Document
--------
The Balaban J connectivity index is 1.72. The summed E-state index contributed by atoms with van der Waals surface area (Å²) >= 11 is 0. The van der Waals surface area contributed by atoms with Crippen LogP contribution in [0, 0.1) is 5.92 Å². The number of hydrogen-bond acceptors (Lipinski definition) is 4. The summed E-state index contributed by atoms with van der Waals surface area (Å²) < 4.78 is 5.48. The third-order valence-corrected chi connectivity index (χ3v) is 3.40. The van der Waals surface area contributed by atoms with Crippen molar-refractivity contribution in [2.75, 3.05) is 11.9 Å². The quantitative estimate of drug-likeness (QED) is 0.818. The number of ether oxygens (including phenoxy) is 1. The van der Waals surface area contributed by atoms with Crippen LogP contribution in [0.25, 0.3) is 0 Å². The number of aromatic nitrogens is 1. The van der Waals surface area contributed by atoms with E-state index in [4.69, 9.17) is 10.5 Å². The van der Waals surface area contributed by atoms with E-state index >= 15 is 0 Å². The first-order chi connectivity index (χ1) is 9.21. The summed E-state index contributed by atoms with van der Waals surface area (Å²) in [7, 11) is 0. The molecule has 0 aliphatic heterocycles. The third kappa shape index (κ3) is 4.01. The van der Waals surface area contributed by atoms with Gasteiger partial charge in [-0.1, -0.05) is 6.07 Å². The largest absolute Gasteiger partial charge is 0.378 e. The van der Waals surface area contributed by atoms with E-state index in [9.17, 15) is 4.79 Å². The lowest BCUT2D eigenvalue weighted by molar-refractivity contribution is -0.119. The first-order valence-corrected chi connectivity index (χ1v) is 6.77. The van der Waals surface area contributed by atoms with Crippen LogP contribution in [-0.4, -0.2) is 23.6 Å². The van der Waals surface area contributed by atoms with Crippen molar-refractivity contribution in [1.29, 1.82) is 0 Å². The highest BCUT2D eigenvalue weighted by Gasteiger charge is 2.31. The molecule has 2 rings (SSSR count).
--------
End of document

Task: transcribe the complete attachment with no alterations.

The Balaban J connectivity index is 1.72. The summed E-state index contributed by atoms with van der Waals surface area (Å²) >= 11 is 0. The van der Waals surface area contributed by atoms with Crippen LogP contribution in [0, 0.1) is 5.92 Å². The number of hydrogen-bond acceptors (Lipinski definition) is 4. The summed E-state index contributed by atoms with van der Waals surface area (Å²) < 4.78 is 5.48. The third-order valence-corrected chi connectivity index (χ3v) is 3.40. The van der Waals surface area contributed by atoms with Crippen molar-refractivity contribution in [2.75, 3.05) is 11.9 Å². The quantitative estimate of drug-likeness (QED) is 0.818. The number of ether oxygens (including phenoxy) is 1. The van der Waals surface area contributed by atoms with Crippen LogP contribution in [0.25, 0.3) is 0 Å². The number of aromatic nitrogens is 1. The van der Waals surface area contributed by atoms with E-state index in [4.69, 9.17) is 10.5 Å². The van der Waals surface area contributed by atoms with E-state index >= 15 is 0 Å². The first-order chi connectivity index (χ1) is 9.21. The summed E-state index contributed by atoms with van der Waals surface area (Å²) in [7, 11) is 0. The molecule has 0 aliphatic heterocycles. The third kappa shape index (κ3) is 4.01. The van der Waals surface area contributed by atoms with Gasteiger partial charge in [-0.1, -0.05) is 6.07 Å². The largest absolute Gasteiger partial charge is 0.378 e. The van der Waals surface area contributed by atoms with E-state index in [9.17, 15) is 4.79 Å². The lowest BCUT2D eigenvalue weighted by molar-refractivity contribution is -0.119. The first-order valence-corrected chi connectivity index (χ1v) is 6.77. The van der Waals surface area contributed by atoms with Crippen LogP contribution in [-0.4, -0.2) is 23.6 Å². The van der Waals surface area contributed by atoms with Crippen molar-refractivity contribution in [1.29, 1.82) is 0 Å². The highest BCUT2D eigenvalue weighted by Gasteiger charge is 2.31. The molecule has 2 rings (SSSR count).